Image by Wil Kinghan. Used with permission.
I've been searching for the Grail for many years. I have visited a dozen or more places where it is supposed to be found. The Blue Bowl in Glastonbury, the Antioch Chalice in the New York Metropolitan Museum, the Valencia Chalice in Spain, the Nanteos Cup in Wales, and many more. I discovered that all of these are Grails, but none of them are the Grail. In fact, I'm not even sure there is a the Grail—and this is part of its fascination. It remains almost as mysterious now as it did when I started my own quest many years ago. And yet…I keep looking. The Grail is illusive. It leaps into focus on the road ahead, then vanishes again. But some of the roads that are thus opened lead to some very intriguing places.
Over the last five years I have been searching for the places where the Grail was believed to be kept—its home, if you will. All of the great stories that have been told about it agree that it has a home, a place towards which seekers could travel. Many would say Glastonbury, or Montségur in France, or any number of other places. But two years ago, I happened upon two medieval books that told a different story. One of these, written in Medieval French, had never been translated into English, but it told a remarkable story of a forgotten hero named Sone de Nansay (which is also the title of the text). It contained a very detailed description of a place where the Grail was kept, on a mysterious island on which stood a remarkable building—a Temple of the Grail. Then I found another, even more obscure text: The Later Titurel, written in German by a man named Albrecht in the 13th century. This, too, described a building, even including measurements. I set about the task of getting the parts where the Grail Temples were described. In this I was helped by my old friend and teacher Gareth Knight, who knows a great deal about the Grail, and we ended up writing Temples of the Grail together.
Here is a brief excerpt from the text of The Later Titurel:
"When he was fifty years of age, an angel emerged from the Grail and spoke to Titurel. It made known to him that all of his life from this point should be devoted to its service. With celestial music the angel guided him through a deep and seemingly impenetrable wilderness—the Forest Salvasch, in the land of Salvaterre…Here Titurel resolved to build a temple to house the Grail, which still hovered above the mountain. No wood was to be used except for the seating, where aloe wood was used; all else was constructed of pure gold and precious stones that brought warmth in winter and coolness in summer. Titurel sought counsel from those learned in the virtues of such stones, as they had once been taught by Pythagoras and Hercules. Thus he learned of the fire-stone known as abestus, which sends forth constant fire; also the water-stone elitropia, which has healing properties and is good against lies, deception and poison. These he chose to be the basic materials of the temple.…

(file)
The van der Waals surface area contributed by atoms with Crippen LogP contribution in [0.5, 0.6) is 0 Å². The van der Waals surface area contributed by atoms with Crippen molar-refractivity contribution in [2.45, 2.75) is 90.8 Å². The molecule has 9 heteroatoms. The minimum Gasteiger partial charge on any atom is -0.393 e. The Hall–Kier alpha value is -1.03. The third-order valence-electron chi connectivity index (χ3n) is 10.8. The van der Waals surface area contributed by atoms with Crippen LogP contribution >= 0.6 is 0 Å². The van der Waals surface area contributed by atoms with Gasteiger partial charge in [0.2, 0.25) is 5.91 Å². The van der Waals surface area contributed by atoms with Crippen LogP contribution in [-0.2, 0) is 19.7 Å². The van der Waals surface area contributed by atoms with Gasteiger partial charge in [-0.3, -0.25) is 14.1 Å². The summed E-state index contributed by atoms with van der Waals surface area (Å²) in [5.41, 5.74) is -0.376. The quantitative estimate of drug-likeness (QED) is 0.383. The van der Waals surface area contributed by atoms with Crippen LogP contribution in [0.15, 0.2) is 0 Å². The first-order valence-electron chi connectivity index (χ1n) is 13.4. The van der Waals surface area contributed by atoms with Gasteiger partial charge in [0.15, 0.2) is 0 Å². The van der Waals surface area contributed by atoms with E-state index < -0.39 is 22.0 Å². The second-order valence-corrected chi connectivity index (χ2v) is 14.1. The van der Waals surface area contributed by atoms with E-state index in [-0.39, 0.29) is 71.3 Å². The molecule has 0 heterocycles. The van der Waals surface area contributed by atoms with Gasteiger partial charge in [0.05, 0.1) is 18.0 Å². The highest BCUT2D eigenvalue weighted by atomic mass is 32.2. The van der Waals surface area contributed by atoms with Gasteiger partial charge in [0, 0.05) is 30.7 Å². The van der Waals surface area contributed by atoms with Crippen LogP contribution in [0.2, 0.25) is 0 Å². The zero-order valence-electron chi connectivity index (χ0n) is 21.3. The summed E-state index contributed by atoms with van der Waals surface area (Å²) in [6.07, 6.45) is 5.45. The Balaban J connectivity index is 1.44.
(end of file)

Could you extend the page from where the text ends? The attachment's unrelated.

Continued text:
The description continued for another dozen pages in astonishing detail. It was very clearly the description of an actual building. But what building, and where was it? There were clues hidden in the text, and we began to follow them. At first, we got nowhere; then I remembered an essay, written years previously by an American scholar named Arthur Upham Pope. In this he described how, having, like myself, come across the Titurel story, he had found an actual site, hidden deep within the country now called Azerbaijan, that sounded strangely like the description on the book. He organized an expedition to the place, and there he found the ruins of a building that matched the description by Albrecht in the 13th century to an extraordinary degree.
This was just the beginning of the trail Gareth and I followed, which lead us to one of the most mysterious characters ever to emerge from the middle ages: Prester John, a mystical king said to rule over a kingdom at the furthest edges of the known world. This man was both a priest and a king (as his title "Prester," told us) and he had written a letter to the crowned heads of Europe in the 13th century, describing his kingdom in terms that we immediately recognized as being almost identical to the writings of Albrecht and the anonymous author of Sone de Nansay. In the end we were not at all surprised to find that towards the end of the Titurel manuscript we found Prester John taking over the guardianship of the Grail when Titurel himself dies, aged 500 years.
With all of these texts now before us, and armed with the work produced by Arthur Upham Pope, we had all we needed to identify what we believe to be the mysterious Temple of the Grail. As it turned out, the building in Azerbaijan was just one of several buildings, built during the middle ages to act as places of initiation. To visit one of these places was to come as close to the Grail as one could. Many of them are still there; still inviting pilgrims to enter and walk within them and, possibly, discover the place where the Grail was, and is, still hidden.
John Matthews (Oxford, UK) is a New York Times bestselling author who has written more than one hundred books on myth, faery, the Arthurian Legends, and Grail Studies. John has appeared on the History Channel and Discovery ...